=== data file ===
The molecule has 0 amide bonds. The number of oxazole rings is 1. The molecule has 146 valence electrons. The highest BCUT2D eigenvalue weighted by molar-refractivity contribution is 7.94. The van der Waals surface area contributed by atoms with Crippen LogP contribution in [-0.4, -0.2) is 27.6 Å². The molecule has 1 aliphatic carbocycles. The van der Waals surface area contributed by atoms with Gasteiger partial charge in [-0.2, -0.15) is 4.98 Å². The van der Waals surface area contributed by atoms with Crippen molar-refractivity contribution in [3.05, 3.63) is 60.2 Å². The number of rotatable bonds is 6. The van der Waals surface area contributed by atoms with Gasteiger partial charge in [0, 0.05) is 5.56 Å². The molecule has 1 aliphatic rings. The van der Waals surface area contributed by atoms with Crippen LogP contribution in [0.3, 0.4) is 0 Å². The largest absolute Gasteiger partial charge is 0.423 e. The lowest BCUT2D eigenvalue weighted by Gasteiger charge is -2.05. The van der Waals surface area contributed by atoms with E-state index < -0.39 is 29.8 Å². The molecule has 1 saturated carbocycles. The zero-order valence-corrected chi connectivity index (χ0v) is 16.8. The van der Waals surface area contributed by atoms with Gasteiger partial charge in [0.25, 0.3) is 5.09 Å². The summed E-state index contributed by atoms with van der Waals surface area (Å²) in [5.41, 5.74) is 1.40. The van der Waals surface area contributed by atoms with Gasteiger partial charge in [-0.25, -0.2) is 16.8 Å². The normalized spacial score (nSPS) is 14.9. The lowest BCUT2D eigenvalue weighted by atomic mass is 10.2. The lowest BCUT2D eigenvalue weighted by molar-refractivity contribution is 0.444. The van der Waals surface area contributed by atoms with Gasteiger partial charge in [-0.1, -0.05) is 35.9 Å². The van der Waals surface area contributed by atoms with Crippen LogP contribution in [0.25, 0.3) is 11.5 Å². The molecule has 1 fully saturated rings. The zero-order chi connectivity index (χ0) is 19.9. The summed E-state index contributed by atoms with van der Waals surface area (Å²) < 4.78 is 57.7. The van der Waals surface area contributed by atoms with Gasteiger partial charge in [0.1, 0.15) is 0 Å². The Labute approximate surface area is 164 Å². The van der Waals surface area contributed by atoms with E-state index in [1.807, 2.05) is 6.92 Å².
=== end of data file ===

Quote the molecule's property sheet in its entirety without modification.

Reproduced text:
The molecule has 0 amide bonds. The number of oxazole rings is 1. The molecule has 146 valence electrons. The highest BCUT2D eigenvalue weighted by molar-refractivity contribution is 7.94. The van der Waals surface area contributed by atoms with Crippen LogP contribution in [-0.4, -0.2) is 27.6 Å². The molecule has 1 aliphatic carbocycles. The van der Waals surface area contributed by atoms with Gasteiger partial charge in [-0.2, -0.15) is 4.98 Å². The van der Waals surface area contributed by atoms with Crippen molar-refractivity contribution in [3.05, 3.63) is 60.2 Å². The number of rotatable bonds is 6. The van der Waals surface area contributed by atoms with Gasteiger partial charge in [0, 0.05) is 5.56 Å². The molecule has 1 aliphatic rings. The van der Waals surface area contributed by atoms with Crippen LogP contribution in [0.3, 0.4) is 0 Å². The largest absolute Gasteiger partial charge is 0.423 e. The lowest BCUT2D eigenvalue weighted by Gasteiger charge is -2.05. The van der Waals surface area contributed by atoms with E-state index < -0.39 is 29.8 Å². The molecule has 1 saturated carbocycles. The zero-order valence-corrected chi connectivity index (χ0v) is 16.8. The van der Waals surface area contributed by atoms with Gasteiger partial charge in [0.25, 0.3) is 5.09 Å². The summed E-state index contributed by atoms with van der Waals surface area (Å²) in [5.41, 5.74) is 1.40. The van der Waals surface area contributed by atoms with Gasteiger partial charge in [-0.25, -0.2) is 16.8 Å². The normalized spacial score (nSPS) is 14.9. The lowest BCUT2D eigenvalue weighted by atomic mass is 10.2. The lowest BCUT2D eigenvalue weighted by molar-refractivity contribution is 0.444. The van der Waals surface area contributed by atoms with Gasteiger partial charge in [-0.1, -0.05) is 35.9 Å². The van der Waals surface area contributed by atoms with Crippen LogP contribution in [0.25, 0.3) is 11.5 Å². The molecule has 1 fully saturated rings. The zero-order chi connectivity index (χ0) is 19.9. The summed E-state index contributed by atoms with van der Waals surface area (Å²) < 4.78 is 57.7. The van der Waals surface area contributed by atoms with Gasteiger partial charge in [0.1, 0.15) is 0 Å². The Labute approximate surface area is 164 Å². The van der Waals surface area contributed by atoms with E-state index in [1.807, 2.05) is 6.92 Å².